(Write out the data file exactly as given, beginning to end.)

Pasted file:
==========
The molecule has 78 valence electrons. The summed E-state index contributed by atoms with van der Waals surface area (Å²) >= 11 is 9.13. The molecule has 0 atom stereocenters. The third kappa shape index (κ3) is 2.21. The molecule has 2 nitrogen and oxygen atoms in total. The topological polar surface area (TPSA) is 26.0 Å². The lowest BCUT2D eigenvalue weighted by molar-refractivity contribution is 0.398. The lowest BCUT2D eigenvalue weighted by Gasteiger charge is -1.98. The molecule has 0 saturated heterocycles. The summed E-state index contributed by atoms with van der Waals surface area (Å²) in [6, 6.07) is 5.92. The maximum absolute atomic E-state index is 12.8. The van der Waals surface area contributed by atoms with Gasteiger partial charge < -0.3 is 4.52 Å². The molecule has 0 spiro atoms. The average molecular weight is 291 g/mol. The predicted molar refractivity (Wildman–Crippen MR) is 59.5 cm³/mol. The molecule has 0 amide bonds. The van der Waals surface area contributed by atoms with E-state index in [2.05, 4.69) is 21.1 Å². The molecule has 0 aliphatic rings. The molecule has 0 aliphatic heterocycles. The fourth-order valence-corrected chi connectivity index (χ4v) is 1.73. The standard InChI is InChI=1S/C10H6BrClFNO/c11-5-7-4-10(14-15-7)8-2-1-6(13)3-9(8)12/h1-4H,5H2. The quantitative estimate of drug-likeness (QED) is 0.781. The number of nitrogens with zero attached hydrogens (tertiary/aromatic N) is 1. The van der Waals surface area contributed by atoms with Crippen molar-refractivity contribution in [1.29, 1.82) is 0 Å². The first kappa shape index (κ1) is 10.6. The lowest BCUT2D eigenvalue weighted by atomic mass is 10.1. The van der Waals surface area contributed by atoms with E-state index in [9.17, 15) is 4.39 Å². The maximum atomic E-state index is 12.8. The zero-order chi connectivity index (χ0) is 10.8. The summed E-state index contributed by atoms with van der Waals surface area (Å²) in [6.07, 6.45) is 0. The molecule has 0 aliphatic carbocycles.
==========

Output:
The molecule has 78 valence electrons. The summed E-state index contributed by atoms with van der Waals surface area (Å²) >= 11 is 9.13. The molecule has 0 atom stereocenters. The third kappa shape index (κ3) is 2.21. The molecule has 2 nitrogen and oxygen atoms in total. The topological polar surface area (TPSA) is 26.0 Å². The lowest BCUT2D eigenvalue weighted by molar-refractivity contribution is 0.398. The lowest BCUT2D eigenvalue weighted by Gasteiger charge is -1.98. The molecule has 0 saturated heterocycles. The summed E-state index contributed by atoms with van der Waals surface area (Å²) in [6, 6.07) is 5.92. The maximum absolute atomic E-state index is 12.8. The van der Waals surface area contributed by atoms with Gasteiger partial charge < -0.3 is 4.52 Å². The molecule has 0 spiro atoms. The average molecular weight is 291 g/mol. The predicted molar refractivity (Wildman–Crippen MR) is 59.5 cm³/mol. The molecule has 0 amide bonds. The van der Waals surface area contributed by atoms with E-state index in [2.05, 4.69) is 21.1 Å². The molecule has 0 aliphatic rings. The molecule has 0 aliphatic heterocycles. The fourth-order valence-corrected chi connectivity index (χ4v) is 1.73. The standard InChI is InChI=1S/C10H6BrClFNO/c11-5-7-4-10(14-15-7)8-2-1-6(13)3-9(8)12/h1-4H,5H2. The quantitative estimate of drug-likeness (QED) is 0.781. The number of nitrogens with zero attached hydrogens (tertiary/aromatic N) is 1. The van der Waals surface area contributed by atoms with Crippen molar-refractivity contribution in [1.29, 1.82) is 0 Å². The first kappa shape index (κ1) is 10.6. The lowest BCUT2D eigenvalue weighted by atomic mass is 10.1. The van der Waals surface area contributed by atoms with E-state index in [9.17, 15) is 4.39 Å². The maximum atomic E-state index is 12.8. The zero-order chi connectivity index (χ0) is 10.8. The summed E-state index contributed by atoms with van der Waals surface area (Å²) in [6.07, 6.45) is 0. The molecule has 0 aliphatic carbocycles.